Wolvves are a paradox unto themselves. Upon breaking up over a year ago, Aydin Immortal commented that he wanted a sound that would fuse hip hop with more avant-garde rock and pop influences. Wolvves has more than delivered on that promise with Paradox Valley. Their shift in sound is immediately apparent from the textural instrumental “Intro.” It leads into “Ivory Drive,” which was the first single released earlier this year, announcing their reimagined lineup and sound.
The record eases seamlessly into the more aggressive and brilliant “With My Niggas,” which comes off as the absolute quintessence of the sound Immortal had been searching for, while finding pure lyrical gold. The dreamy “Interlude” follows like a come-down after the previous track. It’s a woozy swoon of a song, filled with intoxicating references to forties and snorting Vicodin. “Harriets 1 & 2” serves as something of a centerpiece to the record, with a minimalist arrangement that veers away from rock as much as it veers from hip hop, working more like a spoken-word tone poem on part one, while part two is an exploration in drum and rhythm. It finds more in common with Frank Zappa than anything traditional.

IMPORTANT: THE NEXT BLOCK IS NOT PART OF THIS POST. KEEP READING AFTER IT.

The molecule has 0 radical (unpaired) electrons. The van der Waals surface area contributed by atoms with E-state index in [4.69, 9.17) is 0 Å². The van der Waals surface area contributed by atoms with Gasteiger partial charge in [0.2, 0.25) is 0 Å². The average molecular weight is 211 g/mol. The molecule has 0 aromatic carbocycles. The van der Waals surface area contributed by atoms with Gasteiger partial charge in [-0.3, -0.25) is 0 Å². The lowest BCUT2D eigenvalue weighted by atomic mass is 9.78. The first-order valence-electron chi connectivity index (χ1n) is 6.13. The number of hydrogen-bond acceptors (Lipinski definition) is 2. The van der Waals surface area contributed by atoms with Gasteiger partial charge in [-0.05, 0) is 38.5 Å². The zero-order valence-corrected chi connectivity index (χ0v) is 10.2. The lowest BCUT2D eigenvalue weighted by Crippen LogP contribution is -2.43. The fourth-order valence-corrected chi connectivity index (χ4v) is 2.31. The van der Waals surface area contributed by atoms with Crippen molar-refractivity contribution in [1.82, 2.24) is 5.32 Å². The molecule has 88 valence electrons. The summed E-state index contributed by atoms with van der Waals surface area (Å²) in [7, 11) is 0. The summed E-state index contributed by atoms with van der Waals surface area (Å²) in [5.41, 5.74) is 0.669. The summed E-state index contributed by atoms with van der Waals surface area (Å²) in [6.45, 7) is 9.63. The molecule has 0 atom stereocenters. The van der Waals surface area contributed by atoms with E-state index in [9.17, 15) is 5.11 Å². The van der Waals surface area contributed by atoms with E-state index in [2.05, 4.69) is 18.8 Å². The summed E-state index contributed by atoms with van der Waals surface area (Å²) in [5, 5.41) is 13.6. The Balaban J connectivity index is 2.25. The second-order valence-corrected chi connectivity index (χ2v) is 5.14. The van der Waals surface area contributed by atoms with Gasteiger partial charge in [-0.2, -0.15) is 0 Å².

“Into It” may be the shortest track on the record, but it’s one of the most powerful—a shotgun-rapid rap questioning activism and the commercialization of dissent. “Gasoline (Live)” sounds more like proto punk in the tradition of records by The Velvet Underground, Modern Lovers and Television. The second single, “Bouquet of Lightning,” follows, and it’s still one of their best songs to date. The album finishes with the stunning “Billie Holiday.”